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    Baptist Leader Richard Land to Retire After Ethics Probe


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    Join date : 2012-08-18

    Baptist Leader Richard Land to Retire After Ethics Probe Empty Baptist Leader Richard Land to Retire After Ethics Probe

    Post by Revealer on August 23rd 2012, 6:06 am

    The Adventist Review shares the following world news from Religion News Service as a service to readers. Opinions expressed in these reports do not necessarily reflect the opinions of the Review or the Seventh-day Adventist Church. -- Editors

    Baptist Leader Richard Land
    to Retire After Ethics Probe

    BY ADELLE M. BANKS ©2012 Religion News Service

    Richard Land, the man who became the public face of the Southern Baptist Convention on ethical and political issues for nearly 25 years, has announced plans to retire in 2013 after a rough-and-tumble spring.

    The decision comes months after Land, president of the SBC's Ethics & Religious Liberty Commission, made controversial comments about the Trayvon Martin case that resulted in a reprimand and the loss of his radio talk show for the racial tension they caused.

    Land, 65, said in a July 31 letter announcing his retirement that he has no intention of ending his role as a culture warrior.

    "I believe the 'culture war' is a titanic spiritual struggle for our nation's soul and as a minister of Christ's Gospel, I have no right to retire from that struggle," Land wrote in a two-page letter to the acting chairman of his commission.

    The Rev. Fred Luter, who was elected in June as the SBC's first African-American president, said he doesn't believe Land was forced out by church leaders. "If there was a time they wanted to force him out, it would have been when they made their decision," Luter said Wednesday, referring to the June reprimand by the commission's executive committee.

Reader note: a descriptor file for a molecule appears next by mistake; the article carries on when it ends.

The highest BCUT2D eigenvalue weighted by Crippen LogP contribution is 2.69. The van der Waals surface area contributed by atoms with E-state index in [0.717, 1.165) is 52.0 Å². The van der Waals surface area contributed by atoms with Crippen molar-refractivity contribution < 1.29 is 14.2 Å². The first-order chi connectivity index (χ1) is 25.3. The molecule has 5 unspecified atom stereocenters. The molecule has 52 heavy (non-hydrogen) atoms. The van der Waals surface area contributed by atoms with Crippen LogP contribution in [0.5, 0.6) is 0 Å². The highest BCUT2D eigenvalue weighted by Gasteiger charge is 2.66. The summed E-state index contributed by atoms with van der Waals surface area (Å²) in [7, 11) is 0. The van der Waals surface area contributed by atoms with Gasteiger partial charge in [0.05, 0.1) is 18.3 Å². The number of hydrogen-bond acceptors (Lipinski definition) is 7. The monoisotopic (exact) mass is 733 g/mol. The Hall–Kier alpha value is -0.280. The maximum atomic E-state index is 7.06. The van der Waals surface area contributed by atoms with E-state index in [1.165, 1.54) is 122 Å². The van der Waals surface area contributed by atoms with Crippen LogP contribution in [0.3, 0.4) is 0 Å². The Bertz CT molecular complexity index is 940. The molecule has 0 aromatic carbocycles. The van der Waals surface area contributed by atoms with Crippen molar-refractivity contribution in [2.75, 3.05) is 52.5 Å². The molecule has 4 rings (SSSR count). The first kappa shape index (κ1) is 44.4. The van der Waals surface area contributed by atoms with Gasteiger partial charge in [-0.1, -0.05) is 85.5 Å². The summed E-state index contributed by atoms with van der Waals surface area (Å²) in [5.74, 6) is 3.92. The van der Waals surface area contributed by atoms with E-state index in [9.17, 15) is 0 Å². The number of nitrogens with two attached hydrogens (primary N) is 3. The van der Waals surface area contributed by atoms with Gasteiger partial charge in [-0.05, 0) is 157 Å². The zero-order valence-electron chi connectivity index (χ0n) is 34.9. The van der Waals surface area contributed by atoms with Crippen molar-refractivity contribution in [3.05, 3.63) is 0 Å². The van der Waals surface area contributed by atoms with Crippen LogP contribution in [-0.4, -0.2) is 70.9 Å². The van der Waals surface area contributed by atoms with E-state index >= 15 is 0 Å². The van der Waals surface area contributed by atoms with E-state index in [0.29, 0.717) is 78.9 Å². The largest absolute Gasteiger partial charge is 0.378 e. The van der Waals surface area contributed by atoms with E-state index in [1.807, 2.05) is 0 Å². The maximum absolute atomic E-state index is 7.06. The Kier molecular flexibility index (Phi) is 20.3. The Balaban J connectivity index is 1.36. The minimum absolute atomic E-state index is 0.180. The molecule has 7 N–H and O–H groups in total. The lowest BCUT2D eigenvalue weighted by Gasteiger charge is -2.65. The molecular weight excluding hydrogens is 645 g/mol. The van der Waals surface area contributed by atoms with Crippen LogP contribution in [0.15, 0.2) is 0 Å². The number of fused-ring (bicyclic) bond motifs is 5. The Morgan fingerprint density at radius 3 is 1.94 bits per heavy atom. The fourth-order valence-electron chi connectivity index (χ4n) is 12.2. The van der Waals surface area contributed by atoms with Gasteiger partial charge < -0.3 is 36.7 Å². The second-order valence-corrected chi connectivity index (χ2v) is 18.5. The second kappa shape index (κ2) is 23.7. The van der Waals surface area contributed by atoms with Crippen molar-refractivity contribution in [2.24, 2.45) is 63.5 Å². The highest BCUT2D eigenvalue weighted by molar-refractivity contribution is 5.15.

Rather, Luter considers the Martin remarks a "low moment" that should not diminish Land's commitment to racial reconciliation, especially the 1995 SBC resolution the two men worked on apologizing for Southern Baptists' support of slavery during the Civil War era.

    "Richard was very passionate in those meetings about the fact that we do not just want this to be a piece of paper, a resolution; we want it to mean something," Luter recalled of their work together. "I will always remember him as a man who was a major voice in our convention desiring that people would be treated fairly regardless of their race."

    Critics suspect that Land's departure was expedited by his controversial comments about the case involving the unarmed Florida teen who was killed by a neighborhood watch volunteer.

    "Despite Land's best efforts to spin his retirement, he's not going out on top," wrote Josh Glasstetter on People for the American Way's "Right Wing Watch" blog. "After two decades of pushing divisive, hard-right politics and making inflammatory remarks, he finally went too far."


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